Being in a calorie deficit can place some stress on the body. This can happen if you’re in a deep deficit and/or if you’re in a deficit for too long. If you've been cutting for a few months and have hit a steady plateau, it could be time for a reset and give your body a break.
How to Measure Progress During a Cut
Make sure you're keeping track of progress to know whether your numbers are working. The traditional bathroom scale is a decent measure of change as it will show weight loss, but because so many things can impact that number, there are other (and often better) measures as well.
At WAG, we find the most useful measure of progress changes in weekly progress pictures. While I don't want anyone to see pictures of me in my Power Ranger skivvies, I still take them because it is easier to see fat loss visually than the weight loss shown by the scale.
With a WAG Coach, you'll have access to our coaching app, Seismic, which will show you your pictures side-by-side so you and your coach can see how things change from week to week.
There are many other options to track progress, and you can decide what's the most important measure to you! In short, don't just rely on the scale.
Related: Fifteen Markers of Progress
What to Do After a Weight Cut
If you've reached your target weight, it is likely time to add some calories back in... but how many and how fast?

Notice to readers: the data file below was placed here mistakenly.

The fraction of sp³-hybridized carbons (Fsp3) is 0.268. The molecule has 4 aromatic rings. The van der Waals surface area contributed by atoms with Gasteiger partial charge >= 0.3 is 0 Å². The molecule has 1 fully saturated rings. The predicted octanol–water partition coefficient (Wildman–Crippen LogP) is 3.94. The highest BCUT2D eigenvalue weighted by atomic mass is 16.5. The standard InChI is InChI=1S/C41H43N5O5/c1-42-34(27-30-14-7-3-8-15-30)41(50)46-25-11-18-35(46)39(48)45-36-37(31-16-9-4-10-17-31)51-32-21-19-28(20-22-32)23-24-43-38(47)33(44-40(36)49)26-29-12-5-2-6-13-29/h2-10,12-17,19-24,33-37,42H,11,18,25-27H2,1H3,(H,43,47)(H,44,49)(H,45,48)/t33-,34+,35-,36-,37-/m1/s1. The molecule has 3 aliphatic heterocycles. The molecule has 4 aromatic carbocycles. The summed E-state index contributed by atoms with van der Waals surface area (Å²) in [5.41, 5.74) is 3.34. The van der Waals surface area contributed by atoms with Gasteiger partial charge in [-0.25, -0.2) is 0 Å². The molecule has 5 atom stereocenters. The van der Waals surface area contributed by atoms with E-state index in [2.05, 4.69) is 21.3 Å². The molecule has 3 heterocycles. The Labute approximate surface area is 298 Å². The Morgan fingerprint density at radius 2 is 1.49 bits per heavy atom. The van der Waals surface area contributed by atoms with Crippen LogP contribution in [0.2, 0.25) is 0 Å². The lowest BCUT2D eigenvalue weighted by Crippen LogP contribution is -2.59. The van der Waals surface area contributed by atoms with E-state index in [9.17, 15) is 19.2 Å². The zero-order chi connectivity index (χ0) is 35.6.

Well, what's your next goal?
A coach can help you approach your next goal by providing custom macro numbers for you and giving you personalized feedback to keep you consistent from week to week.
No matter what, we suggest slow and steady. Adding a dozen donuts back in the next day might not (read: is not!) be the move. Try a slow and deliberate reverse diet with the goal of raising your metabolism (calorie burning) and maintaining your recent cutting progress.
There you have it: the basics of cutting. Eat as much as you can while losing body fat at an appropriate pace and be lean and mean in no time!
Stay tuned for PART 2 of our “Macros For Your Goals” series!
- Van De Walle, G. “What Is a Calorie Deficit, and How Much of One Is Healthy?” Healthline, Healthline Media, 12 Dec. 2019, https://www.healthline.com/nutrition/calorie-deficit
- Fat and calories: The Difference & Recommended Intake. Cleveland Clinic. (n.d.). Retrieved July 9, 2022, from https://my.clevelandclinic.org/health/articles/4182-fat-and-calories#:~:text=The%20Institute%20of%20Medicine%20and,eat%202%2C000%20calories%20a%20day.
- Rodriguez, D., & Kennedy, K. R. (2019, April 29). Carbohydrates: Your Body’s Most Important Source of Fuel. EverydayHealth.Com. https://www.everydayhealth.com/diet-nutrition/101/nutrition-basics/what-about-carbohydrates.aspx